Biosphere-atmosphere exchange of organic compounds : impact of intra-canopy processes

Project Coordinator

Juliette LATHIERE– juliette.lathiere (at)






The terrestrial biosphere is a key component of surface-atmosphere interactions, as demonstrated in a recent review by Fowler et al. (2009). As the main source of Volatile Organic Compounds (or so-called biogenic VOCs), ecosystems are involved in both gas-phase and particulate reactions in the troposphere, such as the ozone cycle or secondary organic aerosol formation. Moreover, vegetation is a sink for many compounds that are removed from the atmosphere through dry deposition processes, at the leaf and soil surfaces, or by chemical reactions inside the canopy, that will both contribute to determine the net flux of compounds into the atmosphere. On the other hand, the development and distribution of vegetation at the Earth surface are strongly affected by changes in climate (for instance modification of temperature or rainfall) and human activities (evolution of land-use, deforestation, reforestation…). The atmospheric chemical composition is also known to play a significant role in vegetation growth: an increase in carbon dioxide concentrations promotes photosynthesis while high concentrations of pollutants such as ozone or nitrogen oxides lead to leaves alteration. Hence, it is crucial to have a comprehensive picture of every interaction and process involved, to be able to fully analyze the role of the terrestrial biosphere in the Earth System.

Some of the interactions between the terrestrial biosphere and the atmospheric chemical composition are still poorly understood and quantified. This is the case of intra-canopy processes (chemical reactions and deposition inside the canopy) that are generally not considered in global vegetation or chemistry-transport models, despite their importance for the surface-atmosphere exchange of organic compounds, as been demonstrated in several studies (Ciccioli et al., 1999; Makar et al., 1999; Fuentes et al., 2000; Forkel et al., 2006). Therefore, there is really a need for more experimental analysis to quantify the impact of intra-canopy processes, together with a modelling approach in order to evaluate the related error in the estimates of net fluxes to the atmosphere.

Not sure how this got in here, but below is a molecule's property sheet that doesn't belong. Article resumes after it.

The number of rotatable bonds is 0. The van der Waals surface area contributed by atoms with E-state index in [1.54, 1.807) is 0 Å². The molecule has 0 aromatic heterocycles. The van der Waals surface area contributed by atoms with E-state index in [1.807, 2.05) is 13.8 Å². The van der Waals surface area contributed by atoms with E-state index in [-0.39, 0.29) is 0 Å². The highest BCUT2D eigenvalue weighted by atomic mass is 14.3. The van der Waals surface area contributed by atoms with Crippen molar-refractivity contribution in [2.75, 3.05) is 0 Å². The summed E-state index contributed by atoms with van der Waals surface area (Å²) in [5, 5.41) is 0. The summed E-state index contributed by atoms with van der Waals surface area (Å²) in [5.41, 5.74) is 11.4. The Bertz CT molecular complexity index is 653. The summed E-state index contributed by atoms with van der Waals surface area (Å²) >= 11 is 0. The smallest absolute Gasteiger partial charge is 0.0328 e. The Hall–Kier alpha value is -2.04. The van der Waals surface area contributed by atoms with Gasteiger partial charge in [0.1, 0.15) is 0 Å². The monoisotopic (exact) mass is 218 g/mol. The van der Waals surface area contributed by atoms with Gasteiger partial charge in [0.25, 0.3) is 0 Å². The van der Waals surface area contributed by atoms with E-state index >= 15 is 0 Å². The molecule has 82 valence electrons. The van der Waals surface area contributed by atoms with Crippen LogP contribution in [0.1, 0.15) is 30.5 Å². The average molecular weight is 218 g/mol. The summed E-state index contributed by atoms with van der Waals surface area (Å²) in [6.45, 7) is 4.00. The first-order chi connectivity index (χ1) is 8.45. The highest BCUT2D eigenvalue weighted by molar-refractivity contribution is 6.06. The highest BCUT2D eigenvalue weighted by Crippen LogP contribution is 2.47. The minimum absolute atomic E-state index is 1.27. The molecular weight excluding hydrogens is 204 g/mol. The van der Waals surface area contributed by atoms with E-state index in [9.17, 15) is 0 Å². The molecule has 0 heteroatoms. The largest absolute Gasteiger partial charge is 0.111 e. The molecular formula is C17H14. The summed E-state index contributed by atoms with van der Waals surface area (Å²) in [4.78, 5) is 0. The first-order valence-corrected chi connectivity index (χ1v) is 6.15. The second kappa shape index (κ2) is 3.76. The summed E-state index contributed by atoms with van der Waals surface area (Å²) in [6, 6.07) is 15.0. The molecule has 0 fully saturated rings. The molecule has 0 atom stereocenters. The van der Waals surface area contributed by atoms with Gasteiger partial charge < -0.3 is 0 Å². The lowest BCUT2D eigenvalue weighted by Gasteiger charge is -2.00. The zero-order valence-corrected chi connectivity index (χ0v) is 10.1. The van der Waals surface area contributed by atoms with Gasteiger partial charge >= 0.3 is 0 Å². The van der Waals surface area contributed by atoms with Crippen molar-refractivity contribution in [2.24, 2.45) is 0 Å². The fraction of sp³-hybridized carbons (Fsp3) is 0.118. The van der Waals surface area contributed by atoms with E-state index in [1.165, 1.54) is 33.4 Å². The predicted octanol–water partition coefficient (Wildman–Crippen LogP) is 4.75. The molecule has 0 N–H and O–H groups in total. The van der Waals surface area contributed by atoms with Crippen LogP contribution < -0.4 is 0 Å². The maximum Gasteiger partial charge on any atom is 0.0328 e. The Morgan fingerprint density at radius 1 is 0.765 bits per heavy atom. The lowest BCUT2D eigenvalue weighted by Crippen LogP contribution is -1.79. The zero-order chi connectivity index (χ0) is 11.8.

The objective of our project is to understand and quantify the role of intra-canopy processes in the surface-atmosphere exchange of compounds, focusing on biogenic VOCs, and especially isoprene which is the first biogenic VOC emitted, and ozone. The novelty of our project is based on (1) the combination of new experimental and modelling approaches, and (2) a multi-disciplinary methodology including leaf-scale to canopy-scale measurements for the structural, chemical and ecological characteristics of the canopy.

A measurement campaign was performed at the Oak Observatory at the Observatoire de Haute Provence (O3HP) in May-June 2012, focusing on one particular tree species, the Quercus pubescens, which is recognized as a strong isoprene emitter, covering a large scale in the Mediterranean region (first tree species with 250 000 ha in the Provence-Alpes-Côte d’Azur region). Several devices were set up to investigate leaf-scale isoprene emission rates, the atmospheric chemical composition together with the canopy structure, measurements that will provide crucial information to improve our knowledge on biosphere-atmospheric chemistry interactions.